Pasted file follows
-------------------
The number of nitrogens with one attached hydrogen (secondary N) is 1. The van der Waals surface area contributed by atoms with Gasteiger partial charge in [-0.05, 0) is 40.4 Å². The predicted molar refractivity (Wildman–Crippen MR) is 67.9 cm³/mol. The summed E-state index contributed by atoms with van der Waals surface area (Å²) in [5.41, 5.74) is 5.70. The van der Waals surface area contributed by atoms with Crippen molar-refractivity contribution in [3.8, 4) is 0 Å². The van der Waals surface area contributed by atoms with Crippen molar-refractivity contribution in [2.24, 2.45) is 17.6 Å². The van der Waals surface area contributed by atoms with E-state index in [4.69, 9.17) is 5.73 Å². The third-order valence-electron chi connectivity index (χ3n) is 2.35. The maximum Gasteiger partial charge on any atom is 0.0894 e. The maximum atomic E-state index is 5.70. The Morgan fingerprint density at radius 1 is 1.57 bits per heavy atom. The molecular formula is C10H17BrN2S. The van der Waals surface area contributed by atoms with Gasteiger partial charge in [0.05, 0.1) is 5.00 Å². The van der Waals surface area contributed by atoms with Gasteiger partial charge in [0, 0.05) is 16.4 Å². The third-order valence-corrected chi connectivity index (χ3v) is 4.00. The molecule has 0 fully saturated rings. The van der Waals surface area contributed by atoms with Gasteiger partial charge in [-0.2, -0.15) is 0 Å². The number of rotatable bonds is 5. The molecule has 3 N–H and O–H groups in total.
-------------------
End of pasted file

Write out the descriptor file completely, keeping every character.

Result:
The number of nitrogens with one attached hydrogen (secondary N) is 1. The van der Waals surface area contributed by atoms with Gasteiger partial charge in [-0.05, 0) is 40.4 Å². The predicted molar refractivity (Wildman–Crippen MR) is 67.9 cm³/mol. The summed E-state index contributed by atoms with van der Waals surface area (Å²) in [5.41, 5.74) is 5.70. The van der Waals surface area contributed by atoms with Crippen molar-refractivity contribution in [3.8, 4) is 0 Å². The van der Waals surface area contributed by atoms with Crippen molar-refractivity contribution in [2.24, 2.45) is 17.6 Å². The van der Waals surface area contributed by atoms with E-state index in [4.69, 9.17) is 5.73 Å². The third-order valence-electron chi connectivity index (χ3n) is 2.35. The maximum Gasteiger partial charge on any atom is 0.0894 e. The maximum atomic E-state index is 5.70. The Morgan fingerprint density at radius 1 is 1.57 bits per heavy atom. The molecular formula is C10H17BrN2S. The van der Waals surface area contributed by atoms with Gasteiger partial charge in [0.05, 0.1) is 5.00 Å². The van der Waals surface area contributed by atoms with Gasteiger partial charge in [0, 0.05) is 16.4 Å². The third-order valence-corrected chi connectivity index (χ3v) is 4.00. The molecule has 0 fully saturated rings. The van der Waals surface area contributed by atoms with Gasteiger partial charge in [-0.2, -0.15) is 0 Å². The number of rotatable bonds is 5. The molecule has 3 N–H and O–H groups in total.